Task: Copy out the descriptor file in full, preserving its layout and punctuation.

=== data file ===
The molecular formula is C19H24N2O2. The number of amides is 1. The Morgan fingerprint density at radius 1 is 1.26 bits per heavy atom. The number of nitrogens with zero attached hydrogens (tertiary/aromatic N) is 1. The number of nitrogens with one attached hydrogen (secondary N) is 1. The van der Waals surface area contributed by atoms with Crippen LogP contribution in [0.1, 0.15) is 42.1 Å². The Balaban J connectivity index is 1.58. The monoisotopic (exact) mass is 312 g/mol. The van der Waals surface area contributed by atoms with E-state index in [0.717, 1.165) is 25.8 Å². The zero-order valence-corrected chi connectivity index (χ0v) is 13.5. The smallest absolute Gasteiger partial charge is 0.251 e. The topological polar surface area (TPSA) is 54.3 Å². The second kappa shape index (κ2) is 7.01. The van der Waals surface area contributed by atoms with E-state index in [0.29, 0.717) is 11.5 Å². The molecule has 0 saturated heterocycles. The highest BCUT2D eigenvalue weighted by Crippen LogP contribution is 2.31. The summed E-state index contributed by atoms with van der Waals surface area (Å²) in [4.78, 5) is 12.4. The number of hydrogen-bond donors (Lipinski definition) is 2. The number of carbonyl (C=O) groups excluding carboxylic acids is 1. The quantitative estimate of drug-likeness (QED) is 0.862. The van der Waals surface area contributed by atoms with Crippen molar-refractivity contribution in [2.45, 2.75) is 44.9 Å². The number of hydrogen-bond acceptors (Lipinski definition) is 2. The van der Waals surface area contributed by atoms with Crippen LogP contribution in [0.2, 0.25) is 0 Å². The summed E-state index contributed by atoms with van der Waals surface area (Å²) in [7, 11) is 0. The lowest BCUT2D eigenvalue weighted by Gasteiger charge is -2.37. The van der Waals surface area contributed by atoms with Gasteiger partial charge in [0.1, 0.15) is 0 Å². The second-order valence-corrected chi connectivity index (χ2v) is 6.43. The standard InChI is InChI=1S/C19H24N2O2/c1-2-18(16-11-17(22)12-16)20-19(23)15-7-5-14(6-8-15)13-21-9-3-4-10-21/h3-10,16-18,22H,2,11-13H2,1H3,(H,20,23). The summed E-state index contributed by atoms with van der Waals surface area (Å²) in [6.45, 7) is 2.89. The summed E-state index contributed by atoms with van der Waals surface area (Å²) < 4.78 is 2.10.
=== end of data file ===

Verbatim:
The molecular formula is C19H24N2O2. The number of amides is 1. The Morgan fingerprint density at radius 1 is 1.26 bits per heavy atom. The number of nitrogens with zero attached hydrogens (tertiary/aromatic N) is 1. The number of nitrogens with one attached hydrogen (secondary N) is 1. The van der Waals surface area contributed by atoms with Crippen LogP contribution in [0.1, 0.15) is 42.1 Å². The Balaban J connectivity index is 1.58. The monoisotopic (exact) mass is 312 g/mol. The van der Waals surface area contributed by atoms with E-state index in [0.717, 1.165) is 25.8 Å². The zero-order valence-corrected chi connectivity index (χ0v) is 13.5. The smallest absolute Gasteiger partial charge is 0.251 e. The topological polar surface area (TPSA) is 54.3 Å². The second kappa shape index (κ2) is 7.01. The van der Waals surface area contributed by atoms with E-state index in [0.29, 0.717) is 11.5 Å². The molecule has 0 saturated heterocycles. The highest BCUT2D eigenvalue weighted by Crippen LogP contribution is 2.31. The summed E-state index contributed by atoms with van der Waals surface area (Å²) in [4.78, 5) is 12.4. The number of hydrogen-bond donors (Lipinski definition) is 2. The number of carbonyl (C=O) groups excluding carboxylic acids is 1. The quantitative estimate of drug-likeness (QED) is 0.862. The van der Waals surface area contributed by atoms with Crippen molar-refractivity contribution in [2.45, 2.75) is 44.9 Å². The number of hydrogen-bond acceptors (Lipinski definition) is 2. The van der Waals surface area contributed by atoms with Crippen LogP contribution in [0.2, 0.25) is 0 Å². The summed E-state index contributed by atoms with van der Waals surface area (Å²) in [7, 11) is 0. The lowest BCUT2D eigenvalue weighted by Gasteiger charge is -2.37. The van der Waals surface area contributed by atoms with Gasteiger partial charge in [0.1, 0.15) is 0 Å². The second-order valence-corrected chi connectivity index (χ2v) is 6.43. The standard InChI is InChI=1S/C19H24N2O2/c1-2-18(16-11-17(22)12-16)20-19(23)15-7-5-14(6-8-15)13-21-9-3-4-10-21/h3-10,16-18,22H,2,11-13H2,1H3,(H,20,23). The summed E-state index contributed by atoms with van der Waals surface area (Å²) in [6.45, 7) is 2.89. The summed E-state index contributed by atoms with van der Waals surface area (Å²) < 4.78 is 2.10.